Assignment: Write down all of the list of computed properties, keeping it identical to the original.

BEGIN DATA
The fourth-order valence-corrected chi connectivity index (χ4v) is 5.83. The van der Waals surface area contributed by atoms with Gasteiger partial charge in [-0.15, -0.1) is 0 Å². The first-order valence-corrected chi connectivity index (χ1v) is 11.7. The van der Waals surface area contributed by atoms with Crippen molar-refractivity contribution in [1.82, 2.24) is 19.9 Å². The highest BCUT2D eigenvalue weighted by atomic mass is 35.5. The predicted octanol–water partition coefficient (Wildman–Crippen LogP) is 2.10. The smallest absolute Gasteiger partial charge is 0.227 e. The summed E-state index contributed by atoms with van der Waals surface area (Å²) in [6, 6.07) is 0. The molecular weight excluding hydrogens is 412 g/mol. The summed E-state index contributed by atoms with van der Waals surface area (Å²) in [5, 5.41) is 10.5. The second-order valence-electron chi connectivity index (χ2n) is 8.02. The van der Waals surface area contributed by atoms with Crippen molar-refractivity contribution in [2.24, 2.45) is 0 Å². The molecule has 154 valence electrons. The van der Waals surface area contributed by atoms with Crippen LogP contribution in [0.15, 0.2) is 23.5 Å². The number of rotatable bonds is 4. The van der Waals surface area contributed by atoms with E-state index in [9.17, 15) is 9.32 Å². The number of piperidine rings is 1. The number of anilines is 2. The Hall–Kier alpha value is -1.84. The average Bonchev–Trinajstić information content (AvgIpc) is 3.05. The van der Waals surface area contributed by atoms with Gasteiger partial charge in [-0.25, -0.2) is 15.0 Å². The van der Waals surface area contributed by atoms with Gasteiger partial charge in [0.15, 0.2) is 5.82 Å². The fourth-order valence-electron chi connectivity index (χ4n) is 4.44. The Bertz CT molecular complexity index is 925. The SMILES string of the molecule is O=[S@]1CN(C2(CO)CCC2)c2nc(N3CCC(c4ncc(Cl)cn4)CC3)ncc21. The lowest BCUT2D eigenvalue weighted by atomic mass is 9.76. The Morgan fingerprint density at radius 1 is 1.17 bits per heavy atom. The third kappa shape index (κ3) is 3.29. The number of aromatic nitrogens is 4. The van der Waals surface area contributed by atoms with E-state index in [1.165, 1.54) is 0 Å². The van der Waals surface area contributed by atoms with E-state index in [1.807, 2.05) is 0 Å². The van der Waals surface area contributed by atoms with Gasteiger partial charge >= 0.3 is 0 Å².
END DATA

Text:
The fourth-order valence-corrected chi connectivity index (χ4v) is 5.83. The van der Waals surface area contributed by atoms with Gasteiger partial charge in [-0.15, -0.1) is 0 Å². The first-order valence-corrected chi connectivity index (χ1v) is 11.7. The van der Waals surface area contributed by atoms with Crippen molar-refractivity contribution in [1.82, 2.24) is 19.9 Å². The highest BCUT2D eigenvalue weighted by atomic mass is 35.5. The predicted octanol–water partition coefficient (Wildman–Crippen LogP) is 2.10. The smallest absolute Gasteiger partial charge is 0.227 e. The summed E-state index contributed by atoms with van der Waals surface area (Å²) in [6, 6.07) is 0. The molecular weight excluding hydrogens is 412 g/mol. The summed E-state index contributed by atoms with van der Waals surface area (Å²) in [5, 5.41) is 10.5. The second-order valence-electron chi connectivity index (χ2n) is 8.02. The van der Waals surface area contributed by atoms with Crippen molar-refractivity contribution in [2.24, 2.45) is 0 Å². The molecule has 154 valence electrons. The van der Waals surface area contributed by atoms with Crippen LogP contribution in [0.15, 0.2) is 23.5 Å². The number of rotatable bonds is 4. The van der Waals surface area contributed by atoms with E-state index in [9.17, 15) is 9.32 Å². The number of piperidine rings is 1. The number of anilines is 2. The Hall–Kier alpha value is -1.84. The average Bonchev–Trinajstić information content (AvgIpc) is 3.05. The van der Waals surface area contributed by atoms with Gasteiger partial charge in [-0.25, -0.2) is 15.0 Å². The van der Waals surface area contributed by atoms with Gasteiger partial charge in [0.15, 0.2) is 5.82 Å². The fourth-order valence-electron chi connectivity index (χ4n) is 4.44. The Bertz CT molecular complexity index is 925. The SMILES string of the molecule is O=[S@]1CN(C2(CO)CCC2)c2nc(N3CCC(c4ncc(Cl)cn4)CC3)ncc21. The lowest BCUT2D eigenvalue weighted by atomic mass is 9.76. The Morgan fingerprint density at radius 1 is 1.17 bits per heavy atom. The third kappa shape index (κ3) is 3.29. The number of aromatic nitrogens is 4. The van der Waals surface area contributed by atoms with E-state index in [1.165, 1.54) is 0 Å². The van der Waals surface area contributed by atoms with E-state index in [1.807, 2.05) is 0 Å². The van der Waals surface area contributed by atoms with Gasteiger partial charge >= 0.3 is 0 Å².